More Haiku Thinking

“Old pond/Frog jumps/kerplunk!”

continuing from AG’s 1980 Naropa class – see here

AG  It’s [Trungpa Rinopoche’s tri-partite philosophy of the haiku] real interesting.  It got me onto noticing what was wrong with a lot of my haiku(s), and so I found that most of my haiku(s) just had, you know, a flash, and then some location or picture. or comment, or flash and recognition, but no zappy comment, that zapped the whole thing out, that made it, So, in other words, haiku, three short parts. Does that make sense?

Student: Yeah, It’s interesting to think of a poem physically beforehand, to compare it to something, like a flower-arrangement, where you’ve got something that you can really see physically…

AG: Yeah

Student: and they’re often either diamond-shaped like a corsage, donut-shaped like a wreath or spray, or an arrangement that’s set in a basket and is generally triangular-shaped..all the time.. but if you think of ordinary sculpture set-(up) as form, like, you set-up…

AG: Well, of course you set up, sure, you arrange… because, of course, however, in doing that, you try to copy nature. It isn’t that you calculate, it’s that you remember the order that the thoughts came to you, see?  In writing a poem, it’d be like…

Student: But it seems real consciously that you’re trying  to set a poem up?

AG: Well, yeah, except that what it is, is not so much that you will try and set the poem up (as it)  is  that you kind of recollect how it came to you,, how the thought came to your mind. And so you might divide the recollection of it –  what was the first thing I saw? ,.or thought? , what was the second thing I saw or thought? And then, what did I make out of that? – It’s like – “This morning I had a dream and it was about 1938 and the dentist that..  (the next-door-dentist at the screen-door at the back, and I remember the horror of that I remember him always complaining that I’d stolen tiles from his garage!.)  And then, the third phase was “Jeez, after all these years, he’s still at it?”,   that I’m at it still?,  that I still…   So, I mean, the whole sequence divided itself up into that general.. you know, a lot of detailed recollection of what he looked like, and  “oh, my god, that’s what he’s complaining about”, and then, “Jesus, after all these (years)..?.”  So, like, a five-minutes thought fell into that order. Does that sound familiar for those thought-forms?. If you inspect your thoughts, I think, you see, they go in. that kind of sequence. I mean thought does have some “deep form”,  as (Jack) Kerouac says  (“deep”, what Kerouac means by “deep form”,  that the mind is shapely, that the mind has a shape, that things have a logical order within them, or not maybe a … they have.. .it may not be a rationalistic order, but it’s a logical order.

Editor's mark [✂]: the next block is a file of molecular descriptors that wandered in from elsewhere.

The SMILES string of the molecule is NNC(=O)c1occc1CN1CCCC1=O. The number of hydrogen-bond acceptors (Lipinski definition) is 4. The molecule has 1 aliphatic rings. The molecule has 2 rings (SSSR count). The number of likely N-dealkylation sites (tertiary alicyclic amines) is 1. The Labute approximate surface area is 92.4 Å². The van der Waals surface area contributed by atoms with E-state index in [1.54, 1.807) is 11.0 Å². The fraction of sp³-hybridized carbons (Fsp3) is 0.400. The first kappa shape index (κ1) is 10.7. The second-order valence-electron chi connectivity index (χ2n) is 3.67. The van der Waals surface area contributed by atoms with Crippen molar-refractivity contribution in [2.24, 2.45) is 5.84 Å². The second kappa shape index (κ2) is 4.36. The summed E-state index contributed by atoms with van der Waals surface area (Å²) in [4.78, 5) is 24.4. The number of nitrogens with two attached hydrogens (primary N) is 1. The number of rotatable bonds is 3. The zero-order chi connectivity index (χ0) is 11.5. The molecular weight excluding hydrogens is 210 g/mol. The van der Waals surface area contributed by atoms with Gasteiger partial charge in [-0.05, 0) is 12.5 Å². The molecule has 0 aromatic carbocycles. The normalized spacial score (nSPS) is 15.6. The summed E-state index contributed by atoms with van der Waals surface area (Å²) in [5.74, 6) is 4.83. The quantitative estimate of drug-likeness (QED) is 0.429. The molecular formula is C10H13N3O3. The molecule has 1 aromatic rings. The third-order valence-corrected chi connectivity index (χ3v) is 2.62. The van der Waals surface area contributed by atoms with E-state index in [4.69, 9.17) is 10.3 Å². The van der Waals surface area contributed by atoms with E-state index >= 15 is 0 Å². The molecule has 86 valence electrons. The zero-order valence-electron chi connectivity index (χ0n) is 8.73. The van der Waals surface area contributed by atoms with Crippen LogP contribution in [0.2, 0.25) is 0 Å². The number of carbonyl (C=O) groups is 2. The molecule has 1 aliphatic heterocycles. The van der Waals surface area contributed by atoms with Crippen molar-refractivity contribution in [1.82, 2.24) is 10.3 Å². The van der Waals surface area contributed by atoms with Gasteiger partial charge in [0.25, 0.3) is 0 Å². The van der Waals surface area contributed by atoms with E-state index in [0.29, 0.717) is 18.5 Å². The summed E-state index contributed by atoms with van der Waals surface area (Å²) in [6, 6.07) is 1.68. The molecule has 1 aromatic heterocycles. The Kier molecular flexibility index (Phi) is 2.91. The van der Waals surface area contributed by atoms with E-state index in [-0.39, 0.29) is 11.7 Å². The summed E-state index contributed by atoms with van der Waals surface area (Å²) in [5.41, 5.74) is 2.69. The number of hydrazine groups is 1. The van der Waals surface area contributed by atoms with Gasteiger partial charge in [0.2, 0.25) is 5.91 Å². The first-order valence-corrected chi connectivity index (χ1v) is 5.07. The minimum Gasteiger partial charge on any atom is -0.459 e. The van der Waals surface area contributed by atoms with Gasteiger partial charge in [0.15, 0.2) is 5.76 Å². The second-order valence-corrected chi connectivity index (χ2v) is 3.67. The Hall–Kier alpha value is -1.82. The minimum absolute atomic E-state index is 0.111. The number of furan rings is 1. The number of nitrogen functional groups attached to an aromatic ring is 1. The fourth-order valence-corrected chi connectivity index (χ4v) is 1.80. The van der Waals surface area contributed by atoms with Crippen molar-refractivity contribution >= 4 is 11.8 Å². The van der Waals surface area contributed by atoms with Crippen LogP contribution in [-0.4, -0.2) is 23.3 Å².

Student: Primitive.

AG; Well, primitive, yeah, but that sounds, you know, like gorillas beating on drums or something!

Student: Natural

AG: Yeah

Student: A natural order

AG: A natural order . Yeah . The natural order. The natural order of thought seems to be.  The actual thoughts, when you look at them, (this is my conclusion from sitting many years, ten years now, sitting, not least.. well, maybe an hour a day, with all my thoughts),  the natural order of thought does seem to be – the mind is empty, then something happens (an old pond, the mind is empty, an old pond) . And then something happens (frog jumps, thought rises – [Allen claps his hands].- and then you recognize it – as kerplunk!) – “Old pond/frog jumps/kerplunk!” –  That’s why that’s supposed to be greatest haiku because it’s sort of description of a thought – ” “Old pond/frog jumps/kerplunk!” –  That’s the famous Basho You know that haiku?

Student: I …

AG: You’ve heard of it.

Student; Yeah, I’ve heard of it in..

AG: There’s many.. That was my reduced  version,  like my condensed version ,   “Old pond/frog jumps/kerplunk!”,  but it’s an old, actually an antique, unattended pond sort of run-down pond, behind somebody’s house, picnic-house?  – “decaying pond” –  “frog jumps” “the sound of water splashing”. “(the sound of a frog splashing into water)”.

[Audio for the above can be heard here, beginning at approximately thirty-nine minutes in and concluding at approximately forty-three-and-a-half minutes in]

 

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